Universal Credit inquiry

NAWRA has sent a formal response to the Work and Pensions Committee Universal credit update inquiry.  Thank you to all the members who responded to our request for information – your help has been invaluable, as always.

NAWRA has serious concerns about Universal Credit – in particular as the full service rolls out.  We have called for a range of changes to be implemented if the full rollout is to have a chance of success.  These include:

  • Allowing alternative payment arrangements on request – allowing flexibility would ease the transition for claimants, ease the administrative burden on the DWP, and lessen the need for such a high level of personal budgeting support.
  • Recognising that for some people getting online on a daily basis may not be possible – alternatives such as phone or face to face contact need to be more readily available.
  • Verifying and paying housing costs much more quickly.
  • Taking payments for temporary housing out of the monthly assessment process so that all costs can be met as they arise and paid promptly.
  • Removing waiting days for all claimants – leaving claimants without money makes it virtually impossible to job seek effectively and put people in debt right from the start.
  • Reinstating implicit consent for advisers – so that problems can be resolved as quickly and effectively as possible.

You can download and read our full response to the inquiry in March 2017 and updates from September and October 2017.


NAWRA condemns backdoor cuts to PIP

NAWRA issued the following press release on Friday 3rd March 2017:

The government has announced shock plans to restrict entitlement to the disability benefit, Personal Independence Payment (PIP).

The National Association of Welfare Rights Advisers (NAWRA) strongly refutes the claims made by government that two recent court decisions (1) in any way ‘extend’ or ‘broaden’ the meaning of the PIP regulations as claimed by government. In fact the judges simply seek to confirm the original policy intent of the DWP at the time the regulations were made. (2)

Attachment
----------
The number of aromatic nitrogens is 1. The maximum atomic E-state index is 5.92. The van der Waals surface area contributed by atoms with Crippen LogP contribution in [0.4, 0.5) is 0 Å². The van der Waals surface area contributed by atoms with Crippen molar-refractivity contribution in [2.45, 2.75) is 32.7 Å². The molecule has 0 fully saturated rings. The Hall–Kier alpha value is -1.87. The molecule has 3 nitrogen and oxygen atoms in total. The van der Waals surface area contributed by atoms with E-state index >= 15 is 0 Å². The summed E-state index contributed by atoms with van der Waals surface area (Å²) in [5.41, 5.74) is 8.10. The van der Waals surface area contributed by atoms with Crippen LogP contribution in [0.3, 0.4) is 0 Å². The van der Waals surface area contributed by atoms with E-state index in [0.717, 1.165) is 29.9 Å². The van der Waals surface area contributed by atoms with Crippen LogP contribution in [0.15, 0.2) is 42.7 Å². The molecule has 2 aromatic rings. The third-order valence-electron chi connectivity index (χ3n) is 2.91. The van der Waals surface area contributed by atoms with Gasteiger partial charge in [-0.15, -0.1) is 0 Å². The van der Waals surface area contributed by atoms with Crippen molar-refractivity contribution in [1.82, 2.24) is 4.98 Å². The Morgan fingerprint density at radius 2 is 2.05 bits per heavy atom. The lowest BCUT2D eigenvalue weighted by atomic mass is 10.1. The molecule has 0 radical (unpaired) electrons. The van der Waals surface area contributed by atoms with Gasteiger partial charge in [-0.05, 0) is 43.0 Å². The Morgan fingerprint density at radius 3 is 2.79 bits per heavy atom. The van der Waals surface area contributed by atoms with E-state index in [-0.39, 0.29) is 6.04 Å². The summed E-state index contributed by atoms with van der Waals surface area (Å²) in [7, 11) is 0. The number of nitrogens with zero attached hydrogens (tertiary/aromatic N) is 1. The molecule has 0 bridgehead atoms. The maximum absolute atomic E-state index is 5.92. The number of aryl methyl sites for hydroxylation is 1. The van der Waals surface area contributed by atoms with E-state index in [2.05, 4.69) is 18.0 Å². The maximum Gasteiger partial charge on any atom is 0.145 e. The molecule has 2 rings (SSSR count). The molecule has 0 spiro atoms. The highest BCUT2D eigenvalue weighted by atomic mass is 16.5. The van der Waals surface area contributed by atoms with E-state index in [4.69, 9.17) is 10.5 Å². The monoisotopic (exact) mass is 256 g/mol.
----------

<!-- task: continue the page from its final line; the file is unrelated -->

The government’s amendments seek to restrict the ability for people with mental health problems to receive help with getting around. Yet the government response to the ‘Personal Independence Payment: assessment thresholds and consultation’ of January 2012 (3) states in relation to Mobility Activity 1 (help needed with planning and following a journey) –

6.14 Concern was raised that the activity takes insufficient account of the impact of mental health conditions on mobility. We do not consider this the case. Individuals could potentially score in a number of descriptors in the activity if they cannot go outside to commence journeys because of their condition or need prompting or another person to accompany them to make a journey.

The government’s intention was clearly that Mobility Activity 1 would apply in its entirety to people with mental health problems and the judges have merely confirmed this position – there has been no change.

NAWRA asserts that the PIP amendments, both to the mobility descriptors and the daily living descriptors, amount to a substantial cut and a change from the original policy intention.

Chair of NAWRA, Alan Markey said –

‘It is not, as Theresa May has claimed, a change to ‘restore the original intention’ – it is a change to substantially move the goal posts. It is also a falsehood to say current claimants will not be affected – those currently in receipt of PIP are at risk of seeing a cut in their benefit when they are reassessed.’

Notes to editor –

  1. [2016] UKUT 531 (AAC) and [2016] UKUT 530 (AAC) – decisions of the Upper Tribunal of the Social Security Administrative Appeals Chamber